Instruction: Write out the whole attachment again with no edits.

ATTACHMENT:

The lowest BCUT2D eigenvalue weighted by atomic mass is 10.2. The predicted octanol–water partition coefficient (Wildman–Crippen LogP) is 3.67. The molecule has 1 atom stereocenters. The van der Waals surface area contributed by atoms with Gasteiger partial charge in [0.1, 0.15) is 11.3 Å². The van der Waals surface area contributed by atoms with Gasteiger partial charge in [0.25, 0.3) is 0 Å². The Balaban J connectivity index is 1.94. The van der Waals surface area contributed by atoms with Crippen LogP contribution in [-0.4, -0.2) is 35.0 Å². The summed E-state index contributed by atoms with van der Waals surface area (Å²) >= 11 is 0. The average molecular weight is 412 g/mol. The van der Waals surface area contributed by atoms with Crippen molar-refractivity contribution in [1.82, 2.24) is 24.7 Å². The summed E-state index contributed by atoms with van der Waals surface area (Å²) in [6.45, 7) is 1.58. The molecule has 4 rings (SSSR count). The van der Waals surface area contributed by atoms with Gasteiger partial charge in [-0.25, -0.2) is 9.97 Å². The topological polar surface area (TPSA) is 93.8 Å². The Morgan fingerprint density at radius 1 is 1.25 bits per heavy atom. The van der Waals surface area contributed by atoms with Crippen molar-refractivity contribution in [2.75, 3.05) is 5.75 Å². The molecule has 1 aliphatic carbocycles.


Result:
The lowest BCUT2D eigenvalue weighted by atomic mass is 10.2. The predicted octanol–water partition coefficient (Wildman–Crippen LogP) is 3.67. The molecule has 1 atom stereocenters. The van der Waals surface area contributed by atoms with Gasteiger partial charge in [0.1, 0.15) is 11.3 Å². The van der Waals surface area contributed by atoms with Gasteiger partial charge in [0.25, 0.3) is 0 Å². The Balaban J connectivity index is 1.94. The van der Waals surface area contributed by atoms with Crippen LogP contribution in [-0.4, -0.2) is 35.0 Å². The summed E-state index contributed by atoms with van der Waals surface area (Å²) >= 11 is 0. The average molecular weight is 412 g/mol. The van der Waals surface area contributed by atoms with Crippen molar-refractivity contribution in [1.82, 2.24) is 24.7 Å². The summed E-state index contributed by atoms with van der Waals surface area (Å²) in [6.45, 7) is 1.58. The molecule has 4 rings (SSSR count). The van der Waals surface area contributed by atoms with Gasteiger partial charge in [-0.25, -0.2) is 9.97 Å². The topological polar surface area (TPSA) is 93.8 Å². The Morgan fingerprint density at radius 1 is 1.25 bits per heavy atom. The van der Waals surface area contributed by atoms with Crippen molar-refractivity contribution in [2.75, 3.05) is 5.75 Å². The molecule has 1 aliphatic carbocycles.